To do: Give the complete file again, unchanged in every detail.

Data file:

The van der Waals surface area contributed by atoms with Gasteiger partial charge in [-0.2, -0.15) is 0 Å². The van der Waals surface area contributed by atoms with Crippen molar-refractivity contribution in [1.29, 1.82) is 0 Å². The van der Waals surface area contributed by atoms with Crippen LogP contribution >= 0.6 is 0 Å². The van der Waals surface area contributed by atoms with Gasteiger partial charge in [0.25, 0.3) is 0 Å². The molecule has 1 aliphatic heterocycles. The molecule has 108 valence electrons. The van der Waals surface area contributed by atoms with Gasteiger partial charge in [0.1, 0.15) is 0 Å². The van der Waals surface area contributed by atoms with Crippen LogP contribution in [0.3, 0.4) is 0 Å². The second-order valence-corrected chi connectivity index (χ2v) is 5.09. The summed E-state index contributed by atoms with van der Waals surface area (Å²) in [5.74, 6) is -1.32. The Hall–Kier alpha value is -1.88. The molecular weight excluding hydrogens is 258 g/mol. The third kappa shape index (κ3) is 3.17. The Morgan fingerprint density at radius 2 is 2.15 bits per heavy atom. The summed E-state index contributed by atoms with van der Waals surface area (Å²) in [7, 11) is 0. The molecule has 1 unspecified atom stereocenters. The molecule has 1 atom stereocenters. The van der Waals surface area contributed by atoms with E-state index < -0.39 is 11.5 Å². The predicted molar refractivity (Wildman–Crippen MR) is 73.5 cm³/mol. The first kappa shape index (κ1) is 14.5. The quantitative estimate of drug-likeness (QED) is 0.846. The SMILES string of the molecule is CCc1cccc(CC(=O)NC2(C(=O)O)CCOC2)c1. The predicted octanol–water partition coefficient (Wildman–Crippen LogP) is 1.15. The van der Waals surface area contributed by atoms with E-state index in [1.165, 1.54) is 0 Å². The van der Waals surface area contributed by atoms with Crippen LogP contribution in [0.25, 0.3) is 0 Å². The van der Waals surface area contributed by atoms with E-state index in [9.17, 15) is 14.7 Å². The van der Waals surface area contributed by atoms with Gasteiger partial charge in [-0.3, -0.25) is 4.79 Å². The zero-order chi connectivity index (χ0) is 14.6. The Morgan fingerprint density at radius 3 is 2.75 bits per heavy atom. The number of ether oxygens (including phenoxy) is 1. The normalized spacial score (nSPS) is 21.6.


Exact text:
The van der Waals surface area contributed by atoms with Gasteiger partial charge in [-0.2, -0.15) is 0 Å². The van der Waals surface area contributed by atoms with Crippen molar-refractivity contribution in [1.29, 1.82) is 0 Å². The van der Waals surface area contributed by atoms with Crippen LogP contribution >= 0.6 is 0 Å². The van der Waals surface area contributed by atoms with Gasteiger partial charge in [0.25, 0.3) is 0 Å². The molecule has 1 aliphatic heterocycles. The molecule has 108 valence electrons. The van der Waals surface area contributed by atoms with Gasteiger partial charge in [0.1, 0.15) is 0 Å². The van der Waals surface area contributed by atoms with Crippen LogP contribution in [0.3, 0.4) is 0 Å². The second-order valence-corrected chi connectivity index (χ2v) is 5.09. The summed E-state index contributed by atoms with van der Waals surface area (Å²) in [5.74, 6) is -1.32. The Hall–Kier alpha value is -1.88. The molecular weight excluding hydrogens is 258 g/mol. The third kappa shape index (κ3) is 3.17. The Morgan fingerprint density at radius 2 is 2.15 bits per heavy atom. The summed E-state index contributed by atoms with van der Waals surface area (Å²) in [7, 11) is 0. The molecule has 1 unspecified atom stereocenters. The molecule has 1 atom stereocenters. The van der Waals surface area contributed by atoms with E-state index < -0.39 is 11.5 Å². The predicted molar refractivity (Wildman–Crippen MR) is 73.5 cm³/mol. The first kappa shape index (κ1) is 14.5. The quantitative estimate of drug-likeness (QED) is 0.846. The SMILES string of the molecule is CCc1cccc(CC(=O)NC2(C(=O)O)CCOC2)c1. The predicted octanol–water partition coefficient (Wildman–Crippen LogP) is 1.15. The van der Waals surface area contributed by atoms with E-state index in [1.165, 1.54) is 0 Å². The van der Waals surface area contributed by atoms with Crippen LogP contribution in [0.25, 0.3) is 0 Å². The van der Waals surface area contributed by atoms with E-state index in [9.17, 15) is 14.7 Å². The van der Waals surface area contributed by atoms with Gasteiger partial charge in [-0.3, -0.25) is 4.79 Å². The zero-order chi connectivity index (χ0) is 14.6. The Morgan fingerprint density at radius 3 is 2.75 bits per heavy atom. The number of ether oxygens (including phenoxy) is 1. The normalized spacial score (nSPS) is 21.6.